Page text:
Ridership on the City’s subways is at its highest level since 1950. And the L train has the fastest growing ridership:
The subway line with the largest weekday growth from 2007 to 2008 was the L line, with an 8.5 percent increase in ridership. Seven stations, situated all along the line, had more than 10 percent growth: First Avenue in Manhattan, and the Bedford, Wilson, Bushwick (Aberdeen Street), Atlantic, Livonia and New Lots stations in Brooklyn. Weekday ridership on the L line has grown 29 percent since 2003 and 79 percent since 1998 [emphasis added].
79%! In 10 years, ridership on the L has almost doubled. But that’s no surprise to the TA:
“The L line’s growth is not surprising, given that it has been the fastest growing line in the system for years,” said Howard H. Roberts Jr., president of New York City Transit.
Ever hear the phrase “past performance is no guarantee of future results”? Sounds like MTA’s long-range planning involves looking at what happened last year and waiting to see if it happens again this year. I guess City Planning forgot to tell the MTA that they were adding 10,000 housing units to the Brooklyn side of the L line. Even with a slowing economy, you have to figure someone is going to live in these buildings that are still going up at the rate of two or three per block. And you also have to figure that a lot of these people are going to be taking the L train to Manhattan (or Bushwick).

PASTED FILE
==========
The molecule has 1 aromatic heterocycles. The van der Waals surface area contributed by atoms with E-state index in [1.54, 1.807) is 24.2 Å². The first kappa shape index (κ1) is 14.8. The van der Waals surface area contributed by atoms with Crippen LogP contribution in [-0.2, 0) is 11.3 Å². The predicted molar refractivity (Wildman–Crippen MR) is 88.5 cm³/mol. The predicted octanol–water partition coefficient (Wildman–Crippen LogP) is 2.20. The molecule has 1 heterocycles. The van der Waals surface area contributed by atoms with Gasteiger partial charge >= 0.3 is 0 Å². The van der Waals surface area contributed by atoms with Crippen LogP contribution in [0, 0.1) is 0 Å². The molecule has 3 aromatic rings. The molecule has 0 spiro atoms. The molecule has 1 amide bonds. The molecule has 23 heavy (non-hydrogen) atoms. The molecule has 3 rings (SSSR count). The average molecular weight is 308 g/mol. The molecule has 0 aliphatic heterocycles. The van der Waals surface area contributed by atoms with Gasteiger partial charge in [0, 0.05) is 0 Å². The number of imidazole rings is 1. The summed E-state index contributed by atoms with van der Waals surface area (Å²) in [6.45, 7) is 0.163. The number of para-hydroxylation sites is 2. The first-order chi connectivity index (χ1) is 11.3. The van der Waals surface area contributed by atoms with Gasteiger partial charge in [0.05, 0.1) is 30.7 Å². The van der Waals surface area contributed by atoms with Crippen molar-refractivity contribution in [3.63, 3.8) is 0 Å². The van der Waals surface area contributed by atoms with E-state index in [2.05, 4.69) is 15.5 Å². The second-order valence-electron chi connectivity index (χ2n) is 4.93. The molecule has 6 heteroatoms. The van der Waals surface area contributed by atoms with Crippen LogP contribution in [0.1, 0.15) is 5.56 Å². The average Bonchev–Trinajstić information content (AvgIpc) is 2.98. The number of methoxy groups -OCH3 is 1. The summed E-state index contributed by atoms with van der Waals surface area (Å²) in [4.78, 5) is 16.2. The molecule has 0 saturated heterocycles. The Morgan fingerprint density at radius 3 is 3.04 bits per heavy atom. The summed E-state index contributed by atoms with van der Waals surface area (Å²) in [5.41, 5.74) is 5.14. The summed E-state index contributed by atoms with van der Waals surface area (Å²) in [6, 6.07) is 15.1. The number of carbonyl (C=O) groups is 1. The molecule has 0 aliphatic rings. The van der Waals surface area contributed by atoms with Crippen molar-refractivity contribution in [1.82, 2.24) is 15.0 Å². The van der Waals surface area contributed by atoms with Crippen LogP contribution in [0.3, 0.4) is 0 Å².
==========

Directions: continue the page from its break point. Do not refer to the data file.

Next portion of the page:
And its not just the L – ridership at the Bowery Station of the J/(formerly)M/Z line was up 16%. I’d like to see the stats for the rest of the line – Bowery is one of the least used stations in the system (the TA was talking about closing it 5 years ago), so any increase would be statistically significant. But I suspect ridership on the J/M/Z is up pretty substantially overall. Its certainly a lot more crowded at Marcy Ave. in the morning.